A Writer’s Turmoil in The Rules Do Not Apply
The journalist Ariel Levy has the rare gift of seeing herself with fierce, unforgiving clarity, and deploys prose to match in her memoir.
Don’t be fooled by this book’s neon cover, or by what could be taken as the Trumpian tone of its title. Ariel Levy’s subject is sudden, all-encompassing loss—of a son, a spouse, a house, and, along with them, “my ideas about the kind of life I’d imagined I was due.” When her world was upended, she had not yet turned 40.
Levy, who began her career at New York magazine before joining The New Yorker as a staff writer in 2008, knew early on “the kind of woman I wanted to become: one who is free to do whatever she chooses.” A bold and bookish girl growing up in Westchester, New York, in a pre-9/11 world, she thrived throughout her 20s and into her 30s on “a compulsion to thrust myself toward adventure.” She had male and female lovers. She traveled to far-flung places. Her journalistic specialty was “stories about women who are too much.”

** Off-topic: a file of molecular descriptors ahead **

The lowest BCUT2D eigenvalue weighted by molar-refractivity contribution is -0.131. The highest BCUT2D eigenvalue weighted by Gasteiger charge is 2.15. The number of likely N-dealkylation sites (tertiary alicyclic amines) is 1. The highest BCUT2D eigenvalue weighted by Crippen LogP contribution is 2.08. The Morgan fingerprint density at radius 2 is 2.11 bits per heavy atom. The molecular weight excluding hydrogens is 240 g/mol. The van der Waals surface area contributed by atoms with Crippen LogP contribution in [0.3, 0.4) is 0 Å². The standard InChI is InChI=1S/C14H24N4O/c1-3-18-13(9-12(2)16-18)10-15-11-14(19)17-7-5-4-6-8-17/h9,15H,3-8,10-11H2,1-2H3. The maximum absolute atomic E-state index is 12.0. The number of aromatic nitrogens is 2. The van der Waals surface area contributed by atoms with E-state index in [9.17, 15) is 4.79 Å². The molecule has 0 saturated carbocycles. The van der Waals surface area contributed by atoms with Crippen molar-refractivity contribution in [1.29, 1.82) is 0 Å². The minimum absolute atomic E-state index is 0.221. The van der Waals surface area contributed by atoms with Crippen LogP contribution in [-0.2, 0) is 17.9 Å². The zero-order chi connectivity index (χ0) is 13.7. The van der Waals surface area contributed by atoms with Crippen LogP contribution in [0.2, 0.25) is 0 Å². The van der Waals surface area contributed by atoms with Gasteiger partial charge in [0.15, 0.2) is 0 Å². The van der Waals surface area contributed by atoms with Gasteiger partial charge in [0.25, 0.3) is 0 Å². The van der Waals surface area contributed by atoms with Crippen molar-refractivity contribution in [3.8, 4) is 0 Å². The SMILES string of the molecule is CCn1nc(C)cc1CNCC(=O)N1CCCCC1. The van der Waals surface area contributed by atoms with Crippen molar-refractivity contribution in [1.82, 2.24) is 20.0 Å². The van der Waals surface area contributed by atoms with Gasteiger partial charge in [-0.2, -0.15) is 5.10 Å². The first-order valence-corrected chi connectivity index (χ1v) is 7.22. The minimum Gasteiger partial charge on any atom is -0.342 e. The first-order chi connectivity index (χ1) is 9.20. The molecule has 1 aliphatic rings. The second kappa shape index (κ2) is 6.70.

Levy counted herself among that undaunted company. She still qualifies, even after being buffeted by deep grief in marriage and pregnancy, and chastened to learn how much in life eludes control. Levy has the rare gift of seeing herself with fierce, unforgiving clarity. And she deploys prose to match, raw and agile. She plumbs the commotion deep within and takes the measure of her have-it-all generation.
Without giving away her story, I don’t think you can beat this as a trailer for the turmoil unleashed in her one-of-a-kind memoir: “And the truth is, the ten or twenty minutes I was somebody’s mother were black magic. There is nothing I would trade them for. There is no place I would rather have seen.”
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